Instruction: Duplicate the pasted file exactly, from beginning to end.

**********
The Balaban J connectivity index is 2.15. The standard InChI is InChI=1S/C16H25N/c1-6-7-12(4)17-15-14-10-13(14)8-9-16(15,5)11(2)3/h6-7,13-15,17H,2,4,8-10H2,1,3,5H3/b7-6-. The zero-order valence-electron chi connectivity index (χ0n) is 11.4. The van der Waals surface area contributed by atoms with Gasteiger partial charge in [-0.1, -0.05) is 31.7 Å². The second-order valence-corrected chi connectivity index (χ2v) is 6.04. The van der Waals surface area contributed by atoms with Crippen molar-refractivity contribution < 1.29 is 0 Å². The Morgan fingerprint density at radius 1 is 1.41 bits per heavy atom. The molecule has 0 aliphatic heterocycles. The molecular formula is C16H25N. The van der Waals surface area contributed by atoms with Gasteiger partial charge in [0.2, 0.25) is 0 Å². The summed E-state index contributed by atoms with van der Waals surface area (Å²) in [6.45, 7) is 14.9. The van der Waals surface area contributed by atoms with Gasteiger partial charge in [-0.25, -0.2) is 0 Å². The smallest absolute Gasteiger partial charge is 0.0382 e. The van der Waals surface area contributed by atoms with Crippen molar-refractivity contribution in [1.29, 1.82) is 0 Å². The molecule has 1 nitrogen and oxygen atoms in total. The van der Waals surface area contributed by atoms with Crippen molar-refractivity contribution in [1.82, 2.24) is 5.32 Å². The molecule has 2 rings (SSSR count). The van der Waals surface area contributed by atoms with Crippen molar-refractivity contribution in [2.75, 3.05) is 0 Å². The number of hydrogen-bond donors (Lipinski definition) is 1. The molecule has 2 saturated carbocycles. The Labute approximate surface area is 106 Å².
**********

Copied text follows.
The Balaban J connectivity index is 2.15. The standard InChI is InChI=1S/C16H25N/c1-6-7-12(4)17-15-14-10-13(14)8-9-16(15,5)11(2)3/h6-7,13-15,17H,2,4,8-10H2,1,3,5H3/b7-6-. The zero-order valence-electron chi connectivity index (χ0n) is 11.4. The van der Waals surface area contributed by atoms with Gasteiger partial charge in [-0.1, -0.05) is 31.7 Å². The second-order valence-corrected chi connectivity index (χ2v) is 6.04. The van der Waals surface area contributed by atoms with Crippen molar-refractivity contribution < 1.29 is 0 Å². The Morgan fingerprint density at radius 1 is 1.41 bits per heavy atom. The molecule has 0 aliphatic heterocycles. The molecular formula is C16H25N. The van der Waals surface area contributed by atoms with Gasteiger partial charge in [0.2, 0.25) is 0 Å². The summed E-state index contributed by atoms with van der Waals surface area (Å²) in [6.45, 7) is 14.9. The van der Waals surface area contributed by atoms with Gasteiger partial charge in [-0.25, -0.2) is 0 Å². The smallest absolute Gasteiger partial charge is 0.0382 e. The van der Waals surface area contributed by atoms with Crippen molar-refractivity contribution in [1.29, 1.82) is 0 Å². The molecule has 1 nitrogen and oxygen atoms in total. The van der Waals surface area contributed by atoms with Crippen molar-refractivity contribution in [1.82, 2.24) is 5.32 Å². The molecule has 2 rings (SSSR count). The van der Waals surface area contributed by atoms with Crippen molar-refractivity contribution in [2.75, 3.05) is 0 Å². The number of hydrogen-bond donors (Lipinski definition) is 1. The molecule has 2 saturated carbocycles. The Labute approximate surface area is 106 Å².